It has never been more important for you as an employer to protect yourself, your company and your employees against accidents and injuries in the workplace. We cannot stress enough how essential it is to ensure that your staff are fully trained and informed of their roles and responsibilities in keeping the workplace safe. Our accredited IOSH Managing Safely course is designed for Managers and Supervisors and will ensure they are fully up to speed on the practical actions that they need to take to handle Health and Safety within their teams, assess and control risks and identify hazards. It will give them the knowledge and tools they need to tackle health and safety issues that they are responsible for. Most importantly it will bring home to them just why health and safety is such an essential part of their job role. We also offer a one day Working Safely course for people at any level, in any sector who need to understand the essentials of health and safety.
Act now, take the time to have the conversation with your teams and identify the people who require training and ensure that you take the necessary steps to ensure that your company and your staff are fully prepared.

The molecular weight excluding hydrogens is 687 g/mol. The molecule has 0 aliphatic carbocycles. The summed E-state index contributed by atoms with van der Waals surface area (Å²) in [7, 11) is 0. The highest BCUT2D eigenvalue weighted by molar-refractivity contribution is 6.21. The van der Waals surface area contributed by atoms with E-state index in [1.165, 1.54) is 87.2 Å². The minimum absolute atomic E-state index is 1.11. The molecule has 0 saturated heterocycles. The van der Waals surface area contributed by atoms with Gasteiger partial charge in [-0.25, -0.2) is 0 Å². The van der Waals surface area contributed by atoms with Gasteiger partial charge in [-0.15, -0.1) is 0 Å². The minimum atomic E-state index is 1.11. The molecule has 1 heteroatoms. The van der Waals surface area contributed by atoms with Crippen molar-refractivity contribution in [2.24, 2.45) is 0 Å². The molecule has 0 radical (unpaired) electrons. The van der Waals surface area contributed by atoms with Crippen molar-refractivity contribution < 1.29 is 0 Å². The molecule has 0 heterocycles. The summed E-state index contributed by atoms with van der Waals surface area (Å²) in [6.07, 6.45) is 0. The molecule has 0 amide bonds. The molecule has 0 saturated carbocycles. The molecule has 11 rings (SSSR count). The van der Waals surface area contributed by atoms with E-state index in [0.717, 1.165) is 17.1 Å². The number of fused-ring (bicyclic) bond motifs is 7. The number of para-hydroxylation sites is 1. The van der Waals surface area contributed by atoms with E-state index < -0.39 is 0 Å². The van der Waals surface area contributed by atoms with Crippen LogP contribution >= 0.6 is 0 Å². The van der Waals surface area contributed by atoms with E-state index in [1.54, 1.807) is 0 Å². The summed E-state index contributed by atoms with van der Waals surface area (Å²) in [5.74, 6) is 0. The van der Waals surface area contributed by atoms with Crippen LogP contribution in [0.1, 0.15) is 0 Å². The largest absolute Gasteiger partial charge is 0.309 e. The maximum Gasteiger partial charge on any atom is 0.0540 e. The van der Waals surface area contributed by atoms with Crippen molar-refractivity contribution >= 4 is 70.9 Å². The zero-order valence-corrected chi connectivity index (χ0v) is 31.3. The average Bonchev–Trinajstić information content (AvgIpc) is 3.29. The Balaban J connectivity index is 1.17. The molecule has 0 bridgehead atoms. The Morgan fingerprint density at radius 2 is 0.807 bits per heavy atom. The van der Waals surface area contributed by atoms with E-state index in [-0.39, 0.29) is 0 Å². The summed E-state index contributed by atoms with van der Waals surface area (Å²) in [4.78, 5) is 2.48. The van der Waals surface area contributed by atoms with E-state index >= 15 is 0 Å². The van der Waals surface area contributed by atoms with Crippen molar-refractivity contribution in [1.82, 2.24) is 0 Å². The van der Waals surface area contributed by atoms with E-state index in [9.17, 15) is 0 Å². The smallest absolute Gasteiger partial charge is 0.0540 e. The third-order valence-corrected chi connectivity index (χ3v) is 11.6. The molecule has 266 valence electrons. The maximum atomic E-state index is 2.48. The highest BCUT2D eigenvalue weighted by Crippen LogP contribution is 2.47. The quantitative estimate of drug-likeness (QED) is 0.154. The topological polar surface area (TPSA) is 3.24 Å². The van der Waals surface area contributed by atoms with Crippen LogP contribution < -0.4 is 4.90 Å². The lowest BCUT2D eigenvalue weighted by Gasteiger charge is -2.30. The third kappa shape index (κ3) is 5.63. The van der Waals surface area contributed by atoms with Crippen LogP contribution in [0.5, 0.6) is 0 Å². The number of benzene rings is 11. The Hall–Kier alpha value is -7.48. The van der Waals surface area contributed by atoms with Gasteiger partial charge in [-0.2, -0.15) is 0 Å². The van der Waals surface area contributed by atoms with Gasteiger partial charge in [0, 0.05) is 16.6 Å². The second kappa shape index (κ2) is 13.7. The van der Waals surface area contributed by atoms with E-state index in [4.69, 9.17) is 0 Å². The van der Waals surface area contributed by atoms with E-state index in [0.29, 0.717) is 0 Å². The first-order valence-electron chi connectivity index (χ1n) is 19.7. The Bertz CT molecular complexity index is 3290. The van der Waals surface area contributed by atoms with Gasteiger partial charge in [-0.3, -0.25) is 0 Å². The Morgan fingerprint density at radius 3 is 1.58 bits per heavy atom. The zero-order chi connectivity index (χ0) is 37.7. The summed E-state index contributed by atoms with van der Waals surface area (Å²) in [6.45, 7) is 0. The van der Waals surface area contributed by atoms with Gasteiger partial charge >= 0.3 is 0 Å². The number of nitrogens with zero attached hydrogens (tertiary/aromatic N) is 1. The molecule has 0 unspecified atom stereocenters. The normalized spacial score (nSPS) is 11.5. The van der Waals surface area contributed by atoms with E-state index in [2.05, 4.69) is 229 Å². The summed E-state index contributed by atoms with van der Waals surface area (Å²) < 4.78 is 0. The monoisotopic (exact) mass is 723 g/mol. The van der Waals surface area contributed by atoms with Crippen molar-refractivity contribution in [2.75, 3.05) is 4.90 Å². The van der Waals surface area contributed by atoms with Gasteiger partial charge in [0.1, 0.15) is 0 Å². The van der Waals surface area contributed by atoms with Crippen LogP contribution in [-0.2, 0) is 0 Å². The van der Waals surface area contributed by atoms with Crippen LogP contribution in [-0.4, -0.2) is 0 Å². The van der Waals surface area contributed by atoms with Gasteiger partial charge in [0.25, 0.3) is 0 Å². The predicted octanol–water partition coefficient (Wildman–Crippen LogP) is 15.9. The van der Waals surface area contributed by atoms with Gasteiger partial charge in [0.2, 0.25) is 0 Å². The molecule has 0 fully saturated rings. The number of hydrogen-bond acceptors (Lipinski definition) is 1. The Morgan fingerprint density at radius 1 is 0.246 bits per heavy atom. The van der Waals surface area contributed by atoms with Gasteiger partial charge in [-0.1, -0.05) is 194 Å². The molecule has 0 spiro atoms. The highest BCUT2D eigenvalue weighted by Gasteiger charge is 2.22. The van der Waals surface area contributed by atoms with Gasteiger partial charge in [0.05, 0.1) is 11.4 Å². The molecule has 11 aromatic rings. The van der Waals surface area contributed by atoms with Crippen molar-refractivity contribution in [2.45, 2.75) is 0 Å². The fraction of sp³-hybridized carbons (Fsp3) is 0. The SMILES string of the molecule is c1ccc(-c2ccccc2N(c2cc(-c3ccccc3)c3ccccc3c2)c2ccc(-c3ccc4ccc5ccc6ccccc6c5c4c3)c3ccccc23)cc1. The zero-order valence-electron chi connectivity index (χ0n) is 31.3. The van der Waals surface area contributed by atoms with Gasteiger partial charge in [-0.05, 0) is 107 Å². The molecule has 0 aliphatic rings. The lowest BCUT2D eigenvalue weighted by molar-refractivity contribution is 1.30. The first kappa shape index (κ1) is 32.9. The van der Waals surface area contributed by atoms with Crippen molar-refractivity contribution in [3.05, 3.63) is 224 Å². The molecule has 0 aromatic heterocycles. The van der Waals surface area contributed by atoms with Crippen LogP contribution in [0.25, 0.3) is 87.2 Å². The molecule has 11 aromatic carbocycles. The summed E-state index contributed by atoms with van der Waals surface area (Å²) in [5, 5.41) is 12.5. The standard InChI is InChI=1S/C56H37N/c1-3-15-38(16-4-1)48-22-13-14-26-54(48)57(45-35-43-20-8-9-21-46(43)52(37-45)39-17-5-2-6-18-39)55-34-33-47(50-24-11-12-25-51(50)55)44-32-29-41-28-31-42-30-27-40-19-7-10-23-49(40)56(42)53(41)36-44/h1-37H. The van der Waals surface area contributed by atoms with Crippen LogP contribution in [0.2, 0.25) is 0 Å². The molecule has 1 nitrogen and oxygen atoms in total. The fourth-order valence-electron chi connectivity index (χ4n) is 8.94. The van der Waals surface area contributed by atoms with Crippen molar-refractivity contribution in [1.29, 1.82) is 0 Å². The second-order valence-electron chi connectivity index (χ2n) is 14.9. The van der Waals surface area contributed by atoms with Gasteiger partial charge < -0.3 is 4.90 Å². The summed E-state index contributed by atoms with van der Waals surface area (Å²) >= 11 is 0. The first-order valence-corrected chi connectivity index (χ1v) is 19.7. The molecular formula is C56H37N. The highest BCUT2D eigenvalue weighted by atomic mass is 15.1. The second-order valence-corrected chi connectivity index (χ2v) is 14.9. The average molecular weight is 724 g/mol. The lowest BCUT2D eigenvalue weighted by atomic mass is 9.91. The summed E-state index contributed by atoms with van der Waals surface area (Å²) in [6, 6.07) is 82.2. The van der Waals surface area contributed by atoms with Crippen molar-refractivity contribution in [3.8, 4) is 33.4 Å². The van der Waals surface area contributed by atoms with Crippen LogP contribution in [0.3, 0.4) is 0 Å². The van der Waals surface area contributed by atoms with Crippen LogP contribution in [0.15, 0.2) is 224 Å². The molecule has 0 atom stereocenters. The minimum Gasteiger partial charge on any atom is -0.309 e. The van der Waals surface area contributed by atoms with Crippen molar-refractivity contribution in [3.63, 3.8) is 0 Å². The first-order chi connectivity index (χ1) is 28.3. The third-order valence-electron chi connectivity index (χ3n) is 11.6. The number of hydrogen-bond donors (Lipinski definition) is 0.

Many companies have benefitted from sending their employees on our First Aid courses, since the days of HSE regulated courses through to the current system of OFQUAL regulated courses. You can be sure that your attendees are receiving all the latest – and correct – information about First Aid in the Workplace, as agreed by the HSE and Resuscitation Council (UK).
Most recently, the Resuscitation Council released its findings from research from the past 5 years, with some surprises in store……
- There were very few changes to the administration of CPR, with just a few minor adjustments to resuscitation protocols to simplify procedures
- There were some changes relating to treating asthmatics (particularly children) and low blood sugar in Diabetic casualties
- Most of the changes related to the treatment of severe bleeds, including the use of tourniquets and haemostatic (blood clotting) dressings where appropriate, and if trained to do so
For many years First Aid training has not advocated the use of tourniquets (which is a device for stopping the blood flow through an artery or vein); however, it has now been recognised that, when used appropriately, tourniquets can save lives and First Aiders should be taught how to use them in cases of catastrophic bleeding.
Of course, if you work in an office, you are unlikely to be in a situation to need to use one, however if you work for a tree surgeon for example, that is a different matter!